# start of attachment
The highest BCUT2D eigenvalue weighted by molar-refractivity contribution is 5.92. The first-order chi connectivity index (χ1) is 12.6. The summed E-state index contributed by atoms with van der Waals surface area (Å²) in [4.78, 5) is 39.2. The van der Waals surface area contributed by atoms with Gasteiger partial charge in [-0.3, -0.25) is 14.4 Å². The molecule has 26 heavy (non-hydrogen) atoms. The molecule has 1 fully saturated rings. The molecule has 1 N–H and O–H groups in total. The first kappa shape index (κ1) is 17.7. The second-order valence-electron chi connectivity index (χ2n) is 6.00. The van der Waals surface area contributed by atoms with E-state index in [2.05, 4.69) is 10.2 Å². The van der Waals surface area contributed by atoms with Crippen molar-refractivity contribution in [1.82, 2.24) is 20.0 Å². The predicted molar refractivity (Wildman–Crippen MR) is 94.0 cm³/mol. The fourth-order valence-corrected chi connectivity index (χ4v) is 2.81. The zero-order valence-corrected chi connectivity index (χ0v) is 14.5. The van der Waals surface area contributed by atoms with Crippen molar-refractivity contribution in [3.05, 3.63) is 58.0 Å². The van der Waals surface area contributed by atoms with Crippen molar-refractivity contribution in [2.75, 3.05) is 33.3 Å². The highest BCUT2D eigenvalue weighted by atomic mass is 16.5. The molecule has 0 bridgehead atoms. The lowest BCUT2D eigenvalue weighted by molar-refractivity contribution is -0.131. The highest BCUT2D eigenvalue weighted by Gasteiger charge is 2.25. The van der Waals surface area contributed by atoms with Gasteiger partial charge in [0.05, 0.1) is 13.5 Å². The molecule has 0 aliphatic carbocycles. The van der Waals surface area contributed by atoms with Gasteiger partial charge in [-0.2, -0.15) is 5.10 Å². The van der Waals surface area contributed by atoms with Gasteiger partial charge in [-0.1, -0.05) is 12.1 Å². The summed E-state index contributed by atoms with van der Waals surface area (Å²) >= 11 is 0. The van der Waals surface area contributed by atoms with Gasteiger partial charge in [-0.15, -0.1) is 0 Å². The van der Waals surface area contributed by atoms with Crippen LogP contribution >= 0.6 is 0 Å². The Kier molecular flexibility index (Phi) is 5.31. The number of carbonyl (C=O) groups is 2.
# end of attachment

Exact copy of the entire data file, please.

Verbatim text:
The highest BCUT2D eigenvalue weighted by molar-refractivity contribution is 5.92. The first-order chi connectivity index (χ1) is 12.6. The summed E-state index contributed by atoms with van der Waals surface area (Å²) in [4.78, 5) is 39.2. The van der Waals surface area contributed by atoms with Gasteiger partial charge in [-0.3, -0.25) is 14.4 Å². The molecule has 26 heavy (non-hydrogen) atoms. The molecule has 1 fully saturated rings. The molecule has 1 N–H and O–H groups in total. The first kappa shape index (κ1) is 17.7. The second-order valence-electron chi connectivity index (χ2n) is 6.00. The van der Waals surface area contributed by atoms with E-state index in [2.05, 4.69) is 10.2 Å². The van der Waals surface area contributed by atoms with Crippen molar-refractivity contribution in [1.82, 2.24) is 20.0 Å². The predicted molar refractivity (Wildman–Crippen MR) is 94.0 cm³/mol. The fourth-order valence-corrected chi connectivity index (χ4v) is 2.81. The zero-order valence-corrected chi connectivity index (χ0v) is 14.5. The van der Waals surface area contributed by atoms with Crippen molar-refractivity contribution in [3.05, 3.63) is 58.0 Å². The van der Waals surface area contributed by atoms with Crippen molar-refractivity contribution in [2.75, 3.05) is 33.3 Å². The highest BCUT2D eigenvalue weighted by atomic mass is 16.5. The molecule has 0 bridgehead atoms. The lowest BCUT2D eigenvalue weighted by molar-refractivity contribution is -0.131. The highest BCUT2D eigenvalue weighted by Gasteiger charge is 2.25. The van der Waals surface area contributed by atoms with Gasteiger partial charge in [0.05, 0.1) is 13.5 Å². The molecule has 0 aliphatic carbocycles. The van der Waals surface area contributed by atoms with Gasteiger partial charge in [-0.2, -0.15) is 5.10 Å². The van der Waals surface area contributed by atoms with Gasteiger partial charge in [-0.1, -0.05) is 12.1 Å². The summed E-state index contributed by atoms with van der Waals surface area (Å²) >= 11 is 0. The van der Waals surface area contributed by atoms with Gasteiger partial charge in [-0.15, -0.1) is 0 Å². The van der Waals surface area contributed by atoms with Crippen LogP contribution >= 0.6 is 0 Å². The Kier molecular flexibility index (Phi) is 5.31. The number of carbonyl (C=O) groups is 2.